The “Care” of My Higher Power

Many folks do very well in recovery until they come to working Step Three. Here we are asked to make a decision to turn our will and our lives over to the ‘care of’ a Higher Power, as we understood him. And many balk at this step. Their past experience has not been positive when dealing with things around God and religion. I understand. The God I grew up with wasn’t easily understandable: at one moment, kind and loving and at another throwing my soul to the bowels of hell for all eternity.

As much as I tried to work within the religion I grew up with, I couldn’t. So I left it, took a fork in the road to another idea, that of spirituality. My addiction did a great deal to slow down my progress along this road but with recovery, I found myself moving forward again. I didn’t believe in some old guy with a white beard in some celestial space surrounded by throngs of angels. And while I appreciate Christianity and it was how I was raised, I no longer believed in that either. The truth is, I couldn’t have told you exactly what or how my Higher Power was, but I knew that there was something more than what my five senses could interpret from the world.

And that’s one of the miracles of this program. It doesn’t force me to believe anything. It’s a Higher Power of my understanding. I don’t expect you to understand my relationship to my that Power, and I respect your relationship to yours. As I have grown in recovery I have received greater understanding. I expect that I will continue to grow in that understanding. But what about those who are diligently working the Steps and are finding it difficult?

I’ve learned that you’re making a decision. It need not be all cut and dried and finalized. I know my understand of my H.P. certainly wasn’t then nor is it now defined. In fact, I don’t want to define that power because that will put limitations on it. I use the word ‘god’ in meetings, because it’s convenient, but it certainly isn’t ‘god’ in the traditional sense.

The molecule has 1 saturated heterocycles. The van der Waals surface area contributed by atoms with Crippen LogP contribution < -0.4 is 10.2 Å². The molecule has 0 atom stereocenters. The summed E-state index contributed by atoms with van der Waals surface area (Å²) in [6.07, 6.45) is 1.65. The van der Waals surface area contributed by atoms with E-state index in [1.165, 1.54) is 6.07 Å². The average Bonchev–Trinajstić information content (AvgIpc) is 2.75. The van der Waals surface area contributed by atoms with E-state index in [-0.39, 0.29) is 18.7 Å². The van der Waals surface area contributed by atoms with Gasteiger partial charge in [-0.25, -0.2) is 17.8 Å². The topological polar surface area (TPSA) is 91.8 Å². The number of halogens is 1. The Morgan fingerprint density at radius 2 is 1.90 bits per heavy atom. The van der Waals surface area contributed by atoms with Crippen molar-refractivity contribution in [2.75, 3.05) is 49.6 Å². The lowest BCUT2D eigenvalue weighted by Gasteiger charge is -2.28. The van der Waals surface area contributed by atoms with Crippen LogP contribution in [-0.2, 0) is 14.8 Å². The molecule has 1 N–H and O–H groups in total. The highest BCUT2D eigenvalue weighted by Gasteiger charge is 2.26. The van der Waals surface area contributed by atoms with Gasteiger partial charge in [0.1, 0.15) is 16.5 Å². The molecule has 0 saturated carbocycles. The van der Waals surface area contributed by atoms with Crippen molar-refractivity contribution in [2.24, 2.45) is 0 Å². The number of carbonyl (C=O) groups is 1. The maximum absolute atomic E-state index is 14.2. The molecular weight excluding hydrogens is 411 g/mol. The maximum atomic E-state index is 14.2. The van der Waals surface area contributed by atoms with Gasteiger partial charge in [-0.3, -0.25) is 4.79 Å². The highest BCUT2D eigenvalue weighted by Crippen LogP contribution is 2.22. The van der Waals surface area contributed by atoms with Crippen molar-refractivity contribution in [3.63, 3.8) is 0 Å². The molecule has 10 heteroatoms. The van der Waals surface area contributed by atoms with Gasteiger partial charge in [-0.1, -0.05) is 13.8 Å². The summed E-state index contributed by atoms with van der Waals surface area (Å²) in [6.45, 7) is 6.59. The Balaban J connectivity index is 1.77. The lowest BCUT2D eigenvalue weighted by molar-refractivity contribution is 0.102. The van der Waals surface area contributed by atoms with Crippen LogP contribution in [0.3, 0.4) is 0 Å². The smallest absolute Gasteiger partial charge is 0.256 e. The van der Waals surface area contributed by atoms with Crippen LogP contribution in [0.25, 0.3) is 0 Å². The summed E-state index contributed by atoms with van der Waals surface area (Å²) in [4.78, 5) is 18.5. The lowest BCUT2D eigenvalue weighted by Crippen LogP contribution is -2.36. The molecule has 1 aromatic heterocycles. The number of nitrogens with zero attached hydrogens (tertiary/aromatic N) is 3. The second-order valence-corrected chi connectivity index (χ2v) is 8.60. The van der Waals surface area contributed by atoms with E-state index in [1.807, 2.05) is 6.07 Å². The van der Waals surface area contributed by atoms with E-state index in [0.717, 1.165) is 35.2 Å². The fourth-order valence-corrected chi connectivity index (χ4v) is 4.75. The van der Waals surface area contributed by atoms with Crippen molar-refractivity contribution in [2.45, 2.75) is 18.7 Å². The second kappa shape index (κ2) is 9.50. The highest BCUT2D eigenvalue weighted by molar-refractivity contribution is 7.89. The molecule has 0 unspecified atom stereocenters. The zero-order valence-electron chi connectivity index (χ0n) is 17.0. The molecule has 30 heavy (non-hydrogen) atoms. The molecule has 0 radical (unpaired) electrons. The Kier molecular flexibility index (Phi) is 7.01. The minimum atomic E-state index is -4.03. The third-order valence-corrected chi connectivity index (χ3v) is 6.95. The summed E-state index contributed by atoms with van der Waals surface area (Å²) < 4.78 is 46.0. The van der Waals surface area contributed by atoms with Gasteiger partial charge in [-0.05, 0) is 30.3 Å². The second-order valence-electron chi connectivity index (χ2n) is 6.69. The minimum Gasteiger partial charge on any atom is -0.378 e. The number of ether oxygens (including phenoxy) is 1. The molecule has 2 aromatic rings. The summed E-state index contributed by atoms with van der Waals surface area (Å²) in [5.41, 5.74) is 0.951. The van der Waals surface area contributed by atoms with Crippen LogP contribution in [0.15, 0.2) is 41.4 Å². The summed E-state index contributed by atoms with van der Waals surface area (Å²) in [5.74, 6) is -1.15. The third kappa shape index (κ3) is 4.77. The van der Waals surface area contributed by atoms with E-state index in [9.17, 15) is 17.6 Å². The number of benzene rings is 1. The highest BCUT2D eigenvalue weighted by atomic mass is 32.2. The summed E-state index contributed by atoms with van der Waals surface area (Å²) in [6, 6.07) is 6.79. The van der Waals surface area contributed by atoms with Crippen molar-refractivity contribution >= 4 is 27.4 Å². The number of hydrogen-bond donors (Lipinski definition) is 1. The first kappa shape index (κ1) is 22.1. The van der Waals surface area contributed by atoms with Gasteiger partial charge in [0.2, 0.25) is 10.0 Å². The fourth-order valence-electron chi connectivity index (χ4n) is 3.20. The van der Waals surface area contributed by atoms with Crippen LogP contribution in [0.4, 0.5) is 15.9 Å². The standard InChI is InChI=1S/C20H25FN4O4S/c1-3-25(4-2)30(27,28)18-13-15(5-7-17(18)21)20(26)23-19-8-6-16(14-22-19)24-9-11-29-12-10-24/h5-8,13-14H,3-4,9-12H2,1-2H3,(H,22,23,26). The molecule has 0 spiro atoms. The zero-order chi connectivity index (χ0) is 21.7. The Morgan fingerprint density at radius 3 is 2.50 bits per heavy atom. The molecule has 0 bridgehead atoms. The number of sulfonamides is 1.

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A regular at my home group who has been in the program for many, many years once shared with me that if a new person in the program is finding that they are living in less fear than they were before, then they have a Higher Power. If they are living a life that is more manageable, then they have a Higher Power. And if they are thinking about what they are doing before they do it rather than following their egos, then they have a Higher Power. They may not ever be able to define it, but they know that there is something that is helping them; something or someone with a greater knowledge that is nudging them along this path. If they want to call it God, or Christ or a G.roup  O.f  D.runks, it doesn’t matter. They’ve figured out that they’re better off with whatever Higher Power is ‘caring for’ them than when they were still out there and the person in their mirror was the one in charge of decisions!

Trust the process of the Twelve Steps: all of them. As you go along you will find that you are ‘cared for’ in so many ways. Open-mindedness and willingness go a long way in recovery to help us all to see that we are connected, which for me, is what spirituality is all about.

The Spiritual Angle: Making Connections

Today’s reading from Daily Reflections of AA literature (Feb. 9) talks about the ‘spiritual angle’ of the recovery program and how many people find this to be one of the most difficult parts of the program to accept and integrate into their lives. For many the term ‘spiritual’ is synonymous with God and religion and brings with it a whole basket full of snakes.  A basket they’d rather keep well sealed. I know that the preconceived ideas I had about the program and religion kept me out of the rooms for several years because I thought that recovery would turn me into a bible thumping fool. And yet I finally came, despite my misgivings, because I couldn’t do it on my own.

And that’s really the key to the ‘spiritual angle’: I couldn’t do it on my own. In my disease I had dug my hole so deep that I had isolated myself from everyone and everything. Now here I was in a recovery meeting surrounded by others who could relate to me, and, more importantly, I found I could relate to them. I was impressed that these people seemed happy. I heard laughter. I was invited back. In a few days I knew I had found my tribe and that my preconceptions had been incorrect.

Slowly I started making connections. First to the others at the meeting. Then I started connecting to myself. I fount that I could actually get through a day without altering my personality. I didn’t know it then, but I still had a long way to go. And I learned a new trick, or so I thought of it that way: one day at a time. Every day at the meetings I was deepening my connection to others, to the program and to myself.